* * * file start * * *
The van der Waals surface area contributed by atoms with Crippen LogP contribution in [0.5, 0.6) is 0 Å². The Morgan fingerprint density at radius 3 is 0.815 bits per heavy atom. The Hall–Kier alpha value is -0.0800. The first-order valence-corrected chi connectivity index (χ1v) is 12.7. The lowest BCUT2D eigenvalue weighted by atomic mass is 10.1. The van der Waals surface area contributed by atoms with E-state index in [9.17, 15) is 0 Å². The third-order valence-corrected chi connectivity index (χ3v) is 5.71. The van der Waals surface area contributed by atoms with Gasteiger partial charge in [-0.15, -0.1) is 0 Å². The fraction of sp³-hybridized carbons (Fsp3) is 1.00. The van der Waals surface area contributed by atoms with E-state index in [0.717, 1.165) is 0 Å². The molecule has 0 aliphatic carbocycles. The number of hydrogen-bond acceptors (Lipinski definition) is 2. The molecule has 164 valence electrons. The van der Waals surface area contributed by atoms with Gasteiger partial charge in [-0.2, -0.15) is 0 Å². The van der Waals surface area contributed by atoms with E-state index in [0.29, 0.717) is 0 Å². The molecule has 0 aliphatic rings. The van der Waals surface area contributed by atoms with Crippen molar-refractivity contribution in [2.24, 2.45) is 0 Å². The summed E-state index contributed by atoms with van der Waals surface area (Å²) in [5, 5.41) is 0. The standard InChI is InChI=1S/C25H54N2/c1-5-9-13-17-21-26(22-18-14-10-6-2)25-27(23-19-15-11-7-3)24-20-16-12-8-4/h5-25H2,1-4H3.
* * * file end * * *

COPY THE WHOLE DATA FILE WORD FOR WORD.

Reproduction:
The van der Waals surface area contributed by atoms with Crippen LogP contribution in [0.5, 0.6) is 0 Å². The Morgan fingerprint density at radius 3 is 0.815 bits per heavy atom. The Hall–Kier alpha value is -0.0800. The first-order valence-corrected chi connectivity index (χ1v) is 12.7. The lowest BCUT2D eigenvalue weighted by atomic mass is 10.1. The van der Waals surface area contributed by atoms with E-state index in [9.17, 15) is 0 Å². The third-order valence-corrected chi connectivity index (χ3v) is 5.71. The van der Waals surface area contributed by atoms with Gasteiger partial charge in [-0.15, -0.1) is 0 Å². The fraction of sp³-hybridized carbons (Fsp3) is 1.00. The van der Waals surface area contributed by atoms with E-state index in [0.717, 1.165) is 0 Å². The molecule has 0 aliphatic carbocycles. The number of hydrogen-bond acceptors (Lipinski definition) is 2. The molecule has 164 valence electrons. The van der Waals surface area contributed by atoms with Gasteiger partial charge in [-0.2, -0.15) is 0 Å². The van der Waals surface area contributed by atoms with E-state index in [0.29, 0.717) is 0 Å². The molecule has 0 aliphatic rings. The van der Waals surface area contributed by atoms with Crippen molar-refractivity contribution in [2.24, 2.45) is 0 Å². The summed E-state index contributed by atoms with van der Waals surface area (Å²) in [5, 5.41) is 0. The standard InChI is InChI=1S/C25H54N2/c1-5-9-13-17-21-26(22-18-14-10-6-2)25-27(23-19-15-11-7-3)24-20-16-12-8-4/h5-25H2,1-4H3.